The U.S. Small Business Administration’s guidance for companies that got Paycheck Protection Program loans and are now selling aims to keep deals flowing as borrowers await decisions on whether they’ll have debt forgiven.
The SBA issued the guidance in early October to clarify the requirements for PPP borrowers going through a change in ownership and for their lenders. The guidance “made it less foggy” and “provides a pathway” for lenders on how to handle changes in ownership for small businesses that secured a PPP loan during the pandemic, said SBA Great Lakes Regional Administrator Rob Scott.
“We were getting massive questions from the lending community and folks that want to do acquisitions,” Scott said. “During the course of an economy, there’s a lot of buying and selling of small businesses and we certainly wanted to give guidance so those folks, the lenders and the business owners can continue to do good deals.”
Working through thousands of lenders, the SBA nationally approved 5.2 million PPP loans totaling $525 billion through the end of the program on Aug. 8. In Michigan, more than 128,000 small businesses received PPP loans for $16 billion.
PPP borrowers are now seeking forgiveness for the debt, which was intended to help small businesses keep people on the payroll as the economy fell during the COVID-19 pandemic. Borrowers had to put 60 percent of the loans toward payroll expenses over a 24-week period. Lenders will review and make recommendations to the SBA on whether a PPP borrower qualifies for all or partial debt forgiveness, Scott said.
Key elements of the Oct. 2 guidance include requiring SBA consent prior to closing if a PPP borrower is going through a change in ownership. The SBA defines a change in ownership as the transfer or sale of 20 percent of a PPP borrower’s stake in the company, or the transfer or sale of 50 percent of their assets, or a merger into another entity.
Borrowers must notify their PPP lender prior to a change in ownership and provide agreements and other documents. Sellers and buyers must adhere to terms of the PPP loan and share liability for use of the funds.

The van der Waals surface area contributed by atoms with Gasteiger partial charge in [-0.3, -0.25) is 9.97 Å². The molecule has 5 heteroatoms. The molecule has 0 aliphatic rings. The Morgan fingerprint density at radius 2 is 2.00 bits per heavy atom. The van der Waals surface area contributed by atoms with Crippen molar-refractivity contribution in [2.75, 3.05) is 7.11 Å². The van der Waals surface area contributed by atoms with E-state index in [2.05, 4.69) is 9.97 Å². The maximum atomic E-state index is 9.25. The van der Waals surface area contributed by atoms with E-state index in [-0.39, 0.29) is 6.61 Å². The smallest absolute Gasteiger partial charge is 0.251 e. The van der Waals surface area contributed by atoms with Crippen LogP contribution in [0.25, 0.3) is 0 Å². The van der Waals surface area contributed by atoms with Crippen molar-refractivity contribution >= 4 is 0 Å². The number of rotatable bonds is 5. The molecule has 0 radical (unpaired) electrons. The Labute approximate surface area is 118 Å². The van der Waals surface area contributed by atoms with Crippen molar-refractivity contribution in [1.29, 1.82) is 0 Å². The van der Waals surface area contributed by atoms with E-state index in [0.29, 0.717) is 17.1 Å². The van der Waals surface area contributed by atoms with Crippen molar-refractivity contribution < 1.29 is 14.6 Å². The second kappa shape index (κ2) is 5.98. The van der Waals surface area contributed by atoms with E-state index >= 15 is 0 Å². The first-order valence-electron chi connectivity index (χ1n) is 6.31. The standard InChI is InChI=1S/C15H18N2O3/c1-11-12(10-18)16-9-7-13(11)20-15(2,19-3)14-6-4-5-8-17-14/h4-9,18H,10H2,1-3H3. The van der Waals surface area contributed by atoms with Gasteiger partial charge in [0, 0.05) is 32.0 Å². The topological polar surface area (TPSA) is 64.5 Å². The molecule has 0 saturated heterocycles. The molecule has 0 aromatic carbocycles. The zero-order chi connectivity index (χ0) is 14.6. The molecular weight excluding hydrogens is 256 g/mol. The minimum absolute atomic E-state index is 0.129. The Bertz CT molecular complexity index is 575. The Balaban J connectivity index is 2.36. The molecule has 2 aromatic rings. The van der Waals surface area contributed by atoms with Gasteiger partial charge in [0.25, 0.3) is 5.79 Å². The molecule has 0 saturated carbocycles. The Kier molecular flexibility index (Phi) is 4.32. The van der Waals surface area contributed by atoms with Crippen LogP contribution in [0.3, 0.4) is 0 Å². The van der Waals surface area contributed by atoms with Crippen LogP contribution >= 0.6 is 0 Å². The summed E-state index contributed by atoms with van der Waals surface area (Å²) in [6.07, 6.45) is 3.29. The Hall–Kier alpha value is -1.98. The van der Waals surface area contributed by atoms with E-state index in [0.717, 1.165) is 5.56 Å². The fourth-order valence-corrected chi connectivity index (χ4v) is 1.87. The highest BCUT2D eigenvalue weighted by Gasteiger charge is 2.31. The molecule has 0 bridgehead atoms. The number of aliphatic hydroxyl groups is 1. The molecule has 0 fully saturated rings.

The guidance provides circumstances in which lenders may approve a borrower’s sale without going to the SBA.
SBA consent is not required in instances of an ownership change that “is structured as a sale or other transfer of common stock or other ownership interest or as a merger,” or as an asset sale, according to the guidance.
That applies when half or less of the borrower’s stock or ownership interest is sold or transferred and they have submitted a loan forgiveness application that shows how the proceeds were used, or they sell half or more of the assets. A seller would have to open an escrow account to deposit proceeds from the sale equal to what’s owed on a PPP loan that would later go toward paying off the debt incurred by the buyer, should the company not receive forgiveness.
In crafting the guidance, the SBA sought to give flexibility for sellers, buyers and lenders on how to handle an outstanding PPP loan in a transaction, Scott said.
“You can’t do a one size fits all when it comes to these rules,” Scott said. “We tried to keep it flexible enough so that the lender can be flexible, and the buyer and seller can be flexible.”
‘Sorely needed’ guidance
The SBA’s guidance was “sorely needed,” said attorney Seth Ashby, a partner in the business and corporate services practice group at Varnum LLP in Grand Rapids.
Ashby has seen the issue of how to handle a PPP loan come up in a number of small business transactions.
“We have seen this situation arise countless times since the spring and summer and now heading into the fall where a PPP borrower has an opportunity to sell their business and the parties to the transaction need to determine what to do with this PPP loan,” Ashby said.
“Pretty much all PPP borrowers are in this together,” Ashby said, referring to those that may be out of a cover period, spent the loan and have submitted a forgiveness application. However, the application hasn’t been processed yet “so technically the loan is outstanding, and yet they have an opportunity to sell their business.”
Sellers typically need to secure a lender’s consent to sell when they have an outstanding debt, Ashby said. A lack of prior clarity on whether a PPP loan may get forgiven “kind of put everyone in a tight spot,” Ashby said, with many lenders reluctant to provide consent to a deal without sellers going to the SBA and a lengthy and “somewhat bureaucratic” review process.
“So, deals were getting stalled,” Ashby said. “The PPP lenders are now empowered to make these approval decisions under the right circumstances. As long as this guidance is satisfied, the SBA is telling lenders, ‘You may unilaterally approve a sale of your PPP borrower.’”
That does create a “little bit of concern” for buyers that would assume the debt in an asset deal to assure the seller adhered to the SBA guidance and requirements of the PPP loan, Ashby said.
“On the one hand, lenders ought to be empowered to approve these transactions, so that should facilitate closings when the guidance is followed,” he said. “The other side of that coin is that buyers also have an interest in ensuring that this guidance is followed and ultimately you can quantify the risk with these PPP sellers that they might not have had before.”
News coverage in the small business section of MiBiz is made possible by advertising support from the Small Business Association of Michigan. SBAM is the statewide and state-based association that focuses solely on serving the needs of Michigan’s small business community. This advertisement has no effect on editorial consideration in MiBiz.